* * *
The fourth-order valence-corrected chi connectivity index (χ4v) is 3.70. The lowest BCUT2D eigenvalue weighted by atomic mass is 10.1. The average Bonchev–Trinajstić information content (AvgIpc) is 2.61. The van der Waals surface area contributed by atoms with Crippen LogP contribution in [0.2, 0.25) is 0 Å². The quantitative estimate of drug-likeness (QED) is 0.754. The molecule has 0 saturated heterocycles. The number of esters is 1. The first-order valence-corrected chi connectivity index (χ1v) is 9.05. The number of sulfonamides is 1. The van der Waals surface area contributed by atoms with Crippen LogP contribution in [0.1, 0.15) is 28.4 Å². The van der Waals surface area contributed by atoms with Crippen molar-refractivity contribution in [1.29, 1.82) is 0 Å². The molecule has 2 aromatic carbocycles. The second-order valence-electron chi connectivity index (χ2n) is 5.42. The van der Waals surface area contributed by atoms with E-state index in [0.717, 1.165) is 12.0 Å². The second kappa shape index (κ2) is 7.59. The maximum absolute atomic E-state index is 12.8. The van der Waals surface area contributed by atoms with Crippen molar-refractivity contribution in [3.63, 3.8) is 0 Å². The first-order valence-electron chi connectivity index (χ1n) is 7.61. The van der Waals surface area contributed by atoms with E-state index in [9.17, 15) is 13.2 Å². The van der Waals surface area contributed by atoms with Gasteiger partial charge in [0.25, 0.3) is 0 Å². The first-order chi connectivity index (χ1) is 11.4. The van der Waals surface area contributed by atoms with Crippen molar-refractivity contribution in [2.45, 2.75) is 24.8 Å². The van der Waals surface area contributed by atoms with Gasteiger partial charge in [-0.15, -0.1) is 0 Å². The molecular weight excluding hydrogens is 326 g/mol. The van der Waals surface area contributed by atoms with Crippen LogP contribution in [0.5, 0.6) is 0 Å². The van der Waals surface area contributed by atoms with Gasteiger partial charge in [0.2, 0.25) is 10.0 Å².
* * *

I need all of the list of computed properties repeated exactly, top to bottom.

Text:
The fourth-order valence-corrected chi connectivity index (χ4v) is 3.70. The lowest BCUT2D eigenvalue weighted by atomic mass is 10.1. The average Bonchev–Trinajstić information content (AvgIpc) is 2.61. The van der Waals surface area contributed by atoms with Crippen LogP contribution in [0.2, 0.25) is 0 Å². The quantitative estimate of drug-likeness (QED) is 0.754. The molecule has 0 saturated heterocycles. The number of esters is 1. The first-order valence-corrected chi connectivity index (χ1v) is 9.05. The number of sulfonamides is 1. The van der Waals surface area contributed by atoms with Crippen LogP contribution in [0.1, 0.15) is 28.4 Å². The van der Waals surface area contributed by atoms with Crippen molar-refractivity contribution in [1.29, 1.82) is 0 Å². The molecule has 2 aromatic carbocycles. The second-order valence-electron chi connectivity index (χ2n) is 5.42. The van der Waals surface area contributed by atoms with E-state index in [0.717, 1.165) is 12.0 Å². The second kappa shape index (κ2) is 7.59. The maximum absolute atomic E-state index is 12.8. The van der Waals surface area contributed by atoms with Crippen molar-refractivity contribution in [3.63, 3.8) is 0 Å². The first-order valence-electron chi connectivity index (χ1n) is 7.61. The van der Waals surface area contributed by atoms with E-state index in [9.17, 15) is 13.2 Å². The van der Waals surface area contributed by atoms with Gasteiger partial charge in [0.25, 0.3) is 0 Å². The first-order chi connectivity index (χ1) is 11.4. The van der Waals surface area contributed by atoms with Crippen molar-refractivity contribution in [2.45, 2.75) is 24.8 Å². The van der Waals surface area contributed by atoms with Gasteiger partial charge in [-0.15, -0.1) is 0 Å². The molecular weight excluding hydrogens is 326 g/mol. The van der Waals surface area contributed by atoms with Crippen LogP contribution in [0.5, 0.6) is 0 Å². The van der Waals surface area contributed by atoms with Gasteiger partial charge in [0.2, 0.25) is 10.0 Å².